A prospective study on the efficacy of octreotide in the management of malignant bowel obstruction in gynecologic cancer

Int J Gynecol Cancer. 2012 May;22(4):692-6.
Watari H, Hosaka M, Wakui Y, Nomura E, Hareyama H, Tanuma F, Hattori R, Azuma M, Kato H, Takeda N, Ariga S, Sakuragi N.
Int J Gynecol Cancer. 2012 May;22(4):692-6.
Una dose di 300μg/die di octreotide è stata efficace in pazienti giapponesi con occlusione intestinale maligna (MBO) da cancro ginecologico avanzato.
Octreotide (300μg/die)/occlusione intestinale maligna da cancro ginecologico avanzato.

Malignant bowel obstruction (MBO), of which symptoms lead to a poor quality of life, is a common and distressing clinical complication in advanced gynecologic cancer. The aim of this study was to prospectively assess the clinical efficacy of octreotide to control vomiting in patients with advanced gynecologic cancer with inoperable gastrointestinal obstruction.
Patients with advanced gynecologic cancer, who presented at least one episode of vomiting per day due to MBO, were enrolled in this prospective study from 2006 to 2009. Octreotide was administered when necessary at doses starting with 300 μg up to 600 μg a day by continuous infusion for 2 weeks. Primary end point was vomiting control, which was evaluated by common terminology criteria for adverse events version 3 (CTCAE v3.0). Adverse events were also evaluated by CTCAE v3.0.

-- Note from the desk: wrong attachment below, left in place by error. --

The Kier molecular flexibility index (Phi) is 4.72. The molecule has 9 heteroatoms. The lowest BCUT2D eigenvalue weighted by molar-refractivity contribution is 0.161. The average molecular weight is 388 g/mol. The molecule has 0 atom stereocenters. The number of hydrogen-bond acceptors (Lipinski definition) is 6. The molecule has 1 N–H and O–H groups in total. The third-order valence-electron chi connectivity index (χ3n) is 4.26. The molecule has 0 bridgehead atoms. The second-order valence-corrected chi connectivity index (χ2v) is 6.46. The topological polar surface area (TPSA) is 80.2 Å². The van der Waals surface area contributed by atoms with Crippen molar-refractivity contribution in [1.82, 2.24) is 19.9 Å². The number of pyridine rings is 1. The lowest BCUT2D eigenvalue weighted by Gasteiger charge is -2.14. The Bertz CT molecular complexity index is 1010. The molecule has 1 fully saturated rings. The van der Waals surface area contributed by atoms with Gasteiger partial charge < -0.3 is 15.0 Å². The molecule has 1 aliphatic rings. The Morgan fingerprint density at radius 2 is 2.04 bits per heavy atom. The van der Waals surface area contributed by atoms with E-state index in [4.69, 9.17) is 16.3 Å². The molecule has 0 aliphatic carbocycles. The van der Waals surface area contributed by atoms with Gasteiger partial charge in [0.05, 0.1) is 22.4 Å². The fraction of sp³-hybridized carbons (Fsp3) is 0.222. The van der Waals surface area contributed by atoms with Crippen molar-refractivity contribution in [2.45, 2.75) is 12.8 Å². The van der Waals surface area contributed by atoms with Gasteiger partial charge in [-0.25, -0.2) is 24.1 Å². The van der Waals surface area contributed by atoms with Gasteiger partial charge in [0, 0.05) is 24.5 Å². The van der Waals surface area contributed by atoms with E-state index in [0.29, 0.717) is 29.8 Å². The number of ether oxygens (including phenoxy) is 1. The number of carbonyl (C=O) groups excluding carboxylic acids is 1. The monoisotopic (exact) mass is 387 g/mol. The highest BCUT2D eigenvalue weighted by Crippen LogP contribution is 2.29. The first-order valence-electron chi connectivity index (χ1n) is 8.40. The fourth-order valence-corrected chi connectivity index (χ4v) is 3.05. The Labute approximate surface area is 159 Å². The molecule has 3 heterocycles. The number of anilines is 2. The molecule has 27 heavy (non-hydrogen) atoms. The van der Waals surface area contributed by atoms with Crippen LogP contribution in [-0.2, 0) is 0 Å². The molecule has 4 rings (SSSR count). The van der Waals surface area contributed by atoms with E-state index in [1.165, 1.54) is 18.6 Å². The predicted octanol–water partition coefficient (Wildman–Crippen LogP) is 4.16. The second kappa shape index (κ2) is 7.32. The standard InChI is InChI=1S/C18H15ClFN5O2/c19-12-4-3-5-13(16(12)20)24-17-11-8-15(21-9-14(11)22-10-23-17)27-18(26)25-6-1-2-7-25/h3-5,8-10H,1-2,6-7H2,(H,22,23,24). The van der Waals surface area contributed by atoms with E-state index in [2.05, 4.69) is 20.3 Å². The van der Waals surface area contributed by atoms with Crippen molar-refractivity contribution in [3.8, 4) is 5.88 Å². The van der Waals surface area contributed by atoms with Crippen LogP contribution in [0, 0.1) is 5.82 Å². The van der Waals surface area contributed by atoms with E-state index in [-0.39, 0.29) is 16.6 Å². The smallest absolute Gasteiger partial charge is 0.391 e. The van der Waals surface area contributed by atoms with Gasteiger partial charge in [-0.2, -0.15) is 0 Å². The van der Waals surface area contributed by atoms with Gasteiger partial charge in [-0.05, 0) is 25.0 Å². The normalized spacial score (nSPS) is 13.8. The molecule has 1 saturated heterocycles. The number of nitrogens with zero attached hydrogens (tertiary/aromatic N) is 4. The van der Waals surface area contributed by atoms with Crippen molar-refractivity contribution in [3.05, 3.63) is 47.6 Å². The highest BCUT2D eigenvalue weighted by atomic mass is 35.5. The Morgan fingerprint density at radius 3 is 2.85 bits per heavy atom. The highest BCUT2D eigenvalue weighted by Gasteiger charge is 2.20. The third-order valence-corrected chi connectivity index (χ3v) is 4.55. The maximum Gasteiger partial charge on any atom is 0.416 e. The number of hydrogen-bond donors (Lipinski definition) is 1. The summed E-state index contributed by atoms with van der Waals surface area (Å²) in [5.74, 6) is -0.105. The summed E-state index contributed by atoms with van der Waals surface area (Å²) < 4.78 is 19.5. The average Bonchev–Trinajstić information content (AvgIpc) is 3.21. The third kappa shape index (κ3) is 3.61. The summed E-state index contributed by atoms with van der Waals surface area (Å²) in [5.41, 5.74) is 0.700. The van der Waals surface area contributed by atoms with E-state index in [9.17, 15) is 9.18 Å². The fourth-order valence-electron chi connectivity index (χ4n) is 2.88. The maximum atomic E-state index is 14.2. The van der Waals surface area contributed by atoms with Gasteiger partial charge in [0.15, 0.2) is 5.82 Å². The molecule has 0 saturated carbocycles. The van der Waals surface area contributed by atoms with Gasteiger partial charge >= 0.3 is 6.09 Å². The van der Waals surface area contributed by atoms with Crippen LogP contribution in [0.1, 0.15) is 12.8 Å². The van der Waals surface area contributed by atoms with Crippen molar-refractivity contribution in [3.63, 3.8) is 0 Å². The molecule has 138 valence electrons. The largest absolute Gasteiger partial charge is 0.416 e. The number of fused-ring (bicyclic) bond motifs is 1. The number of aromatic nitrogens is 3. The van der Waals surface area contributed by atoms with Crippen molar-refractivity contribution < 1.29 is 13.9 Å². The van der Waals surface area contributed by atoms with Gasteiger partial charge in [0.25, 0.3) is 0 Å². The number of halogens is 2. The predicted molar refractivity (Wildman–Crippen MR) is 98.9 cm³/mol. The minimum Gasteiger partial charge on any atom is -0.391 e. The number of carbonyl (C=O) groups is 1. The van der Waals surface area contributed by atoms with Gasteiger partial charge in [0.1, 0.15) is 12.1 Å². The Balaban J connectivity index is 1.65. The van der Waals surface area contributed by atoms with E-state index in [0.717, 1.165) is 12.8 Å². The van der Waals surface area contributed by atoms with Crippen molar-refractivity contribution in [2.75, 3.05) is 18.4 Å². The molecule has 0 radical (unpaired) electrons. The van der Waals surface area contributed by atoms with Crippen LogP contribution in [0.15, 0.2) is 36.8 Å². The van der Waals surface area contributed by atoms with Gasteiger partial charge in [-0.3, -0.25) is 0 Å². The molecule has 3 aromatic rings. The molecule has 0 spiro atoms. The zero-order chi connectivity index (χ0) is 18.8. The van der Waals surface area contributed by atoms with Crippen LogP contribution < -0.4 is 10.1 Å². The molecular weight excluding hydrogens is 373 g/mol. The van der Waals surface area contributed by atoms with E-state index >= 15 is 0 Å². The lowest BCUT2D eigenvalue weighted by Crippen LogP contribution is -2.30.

Twenty-two cases were enrolled in this study. Octreotide controlled vomiting in 15 cases (68.2%) to grade 0 and 3 cases (13.6%) to grade 1 on CTCAE v3.0. Overall response rate to octreotide reatment was 81.8% in our patients' cohort. Among 14 cases without nasogastric tube, the overall response rate was 93.1% (13/14). Among 8 cases with nasogastric tube, 4 cases were free of tube with decrease of drainage, and overall response rate was 62.5% (5/8). No major adverse events related to octreotide were reported.
We conclude that 300-μg/d dose of octreotide was effective and safe for Japanese patients with MBO by advanced gynecologic cancer. Octreotide could contribute to better quality of life by avoiding placement of nasogastric tube.